[Florida] senators made a significant turnaround Monday on a bill aimed at limiting the ability of governments to seize private property through eminent domain by temporarily exempting ongoing projects like those in Riviera Beach and possibly Boynton Beach.
Legislators have been working for eight months to craft a bill that would no longer allow local governments to use eminent domain to take private property for economic redevelopment after the U.S. Supreme Court upheld a law in June that allowed New London, Conn., to take people's homes for just that reason.
But on Monday, Riviera Beach Mayor Michael Brown made an impassioned plea to senators to allow him the chance to fulfill the $2 billion redevelopment of his city, which will require displacing more than 1,000 renters and homeowners to revitalize the city's waterfront.
Brown told senators he returned to Riviera Beach after college to attempt a "rescue mission" of his hometown, which he said leads the county in crime rates, AIDS rates, drug use rates and poverty rates.
"Without this (exception), we will be certainly relegating those kids and those families to a sure and complete and continuing poverty," Brown said.
Senators agreed to a change that would allow community redevelopment agencies that have entered an agreement with a master developer by October to use the old, more-lenient standard for eminent domain takings through 2010. Otherwise, the bill (SB 2168) would severely restrict takings geared toward economic development in cases filed after Oct. 1.
Riviera Beach has not signed a contract with Viking Inlet Harbor to develop the property, but the bill would give the city more than five months to complete those negotiations.
The bill could also affect Boynton Beach's redevelopment efforts, where city officials are trying to revitalize the Heart of Boynton partly through eminent domain proceedings. Without the exception, Boynton Beach's ongoing and planned eminent domain proceedings could be wiped out by the new law.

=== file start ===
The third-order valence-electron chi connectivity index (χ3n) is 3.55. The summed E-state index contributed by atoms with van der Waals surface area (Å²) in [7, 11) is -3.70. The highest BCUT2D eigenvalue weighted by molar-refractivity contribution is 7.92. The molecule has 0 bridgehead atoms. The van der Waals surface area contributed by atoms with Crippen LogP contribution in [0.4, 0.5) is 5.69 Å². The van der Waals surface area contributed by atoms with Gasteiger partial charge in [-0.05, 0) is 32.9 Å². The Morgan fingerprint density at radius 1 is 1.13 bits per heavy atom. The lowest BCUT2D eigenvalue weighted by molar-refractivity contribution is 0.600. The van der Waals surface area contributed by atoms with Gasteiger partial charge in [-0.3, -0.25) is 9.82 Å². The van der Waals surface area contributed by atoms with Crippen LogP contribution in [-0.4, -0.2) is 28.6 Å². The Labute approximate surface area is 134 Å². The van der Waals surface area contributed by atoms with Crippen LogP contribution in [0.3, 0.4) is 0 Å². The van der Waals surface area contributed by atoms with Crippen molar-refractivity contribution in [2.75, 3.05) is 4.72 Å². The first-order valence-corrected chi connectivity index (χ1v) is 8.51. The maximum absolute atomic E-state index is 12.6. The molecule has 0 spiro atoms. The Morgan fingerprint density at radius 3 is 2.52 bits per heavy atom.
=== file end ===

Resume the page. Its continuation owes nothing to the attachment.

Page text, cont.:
Boynton Beach Assistant City Manager Wilfred Hawkins said he doesn't know the city's time frame for finding a master developer, but he said of the Senate bill, "That language would be of concern."
The language also concerned the Rev. E.J. Maddox of Triumph the Church and Kingdom of God in Christ, which the city has sued to take by eminent domain for its Heart of Boynton project.
"I think a face-lift of Boynton is greatly needed and is good," Maddox said. "However, when you talk about taking people's property that have worked very hard all their lives... where are they going to go to afford housing?"
The House has already given a strong indication of its thoughts on the exception for ongoing projects.
The House version of the bill (HB 1567) that was passed unanimously two weeks ago would go into effect July 1 and contains no exceptions of any kind.
Reps. Anne Gannon, D-Delray Beach, and Priscilla Taylor, D-West Palm Beach, tried to amend that bill on the House floor to provide an exception similar to the one put in the Senate bill Monday, but withdrew the amendment when told that it would be voted down.
Property rights advocates called the exception a dangerous slippery slope that could open the door for other government agencies to take advantage of.
"If it's wrong to take people's property, it's wrong today and nothing's going to make it right six months from now," said Carol Saviak, executive director of the Coalition for Property Rights.
Palm Beach Post: http://www.palmbeachpost.com